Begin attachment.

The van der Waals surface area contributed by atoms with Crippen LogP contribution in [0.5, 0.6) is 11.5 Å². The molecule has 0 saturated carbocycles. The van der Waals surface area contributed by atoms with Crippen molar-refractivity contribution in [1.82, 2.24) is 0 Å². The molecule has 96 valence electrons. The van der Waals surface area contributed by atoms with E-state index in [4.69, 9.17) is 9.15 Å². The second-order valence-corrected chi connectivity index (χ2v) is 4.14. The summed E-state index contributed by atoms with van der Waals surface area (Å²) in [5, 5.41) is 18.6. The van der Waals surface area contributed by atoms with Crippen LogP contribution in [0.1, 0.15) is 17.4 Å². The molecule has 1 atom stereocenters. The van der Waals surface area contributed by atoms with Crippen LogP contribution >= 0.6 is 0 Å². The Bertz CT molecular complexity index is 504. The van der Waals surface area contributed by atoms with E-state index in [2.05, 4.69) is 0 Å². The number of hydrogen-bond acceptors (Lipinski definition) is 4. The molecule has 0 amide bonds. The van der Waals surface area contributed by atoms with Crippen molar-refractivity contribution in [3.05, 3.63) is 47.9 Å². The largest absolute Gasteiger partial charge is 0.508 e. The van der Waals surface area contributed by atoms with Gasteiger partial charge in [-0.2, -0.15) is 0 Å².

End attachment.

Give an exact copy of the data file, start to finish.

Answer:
The van der Waals surface area contributed by atoms with Crippen LogP contribution in [0.5, 0.6) is 11.5 Å². The molecule has 0 saturated carbocycles. The van der Waals surface area contributed by atoms with Crippen molar-refractivity contribution in [1.82, 2.24) is 0 Å². The molecule has 96 valence electrons. The van der Waals surface area contributed by atoms with E-state index in [4.69, 9.17) is 9.15 Å². The second-order valence-corrected chi connectivity index (χ2v) is 4.14. The summed E-state index contributed by atoms with van der Waals surface area (Å²) in [5, 5.41) is 18.6. The van der Waals surface area contributed by atoms with Crippen LogP contribution in [0.1, 0.15) is 17.4 Å². The molecule has 1 atom stereocenters. The van der Waals surface area contributed by atoms with Crippen LogP contribution >= 0.6 is 0 Å². The Bertz CT molecular complexity index is 504. The van der Waals surface area contributed by atoms with E-state index in [2.05, 4.69) is 0 Å². The number of hydrogen-bond acceptors (Lipinski definition) is 4. The molecule has 0 amide bonds. The van der Waals surface area contributed by atoms with Crippen molar-refractivity contribution in [3.05, 3.63) is 47.9 Å². The largest absolute Gasteiger partial charge is 0.508 e. The van der Waals surface area contributed by atoms with Gasteiger partial charge in [-0.2, -0.15) is 0 Å².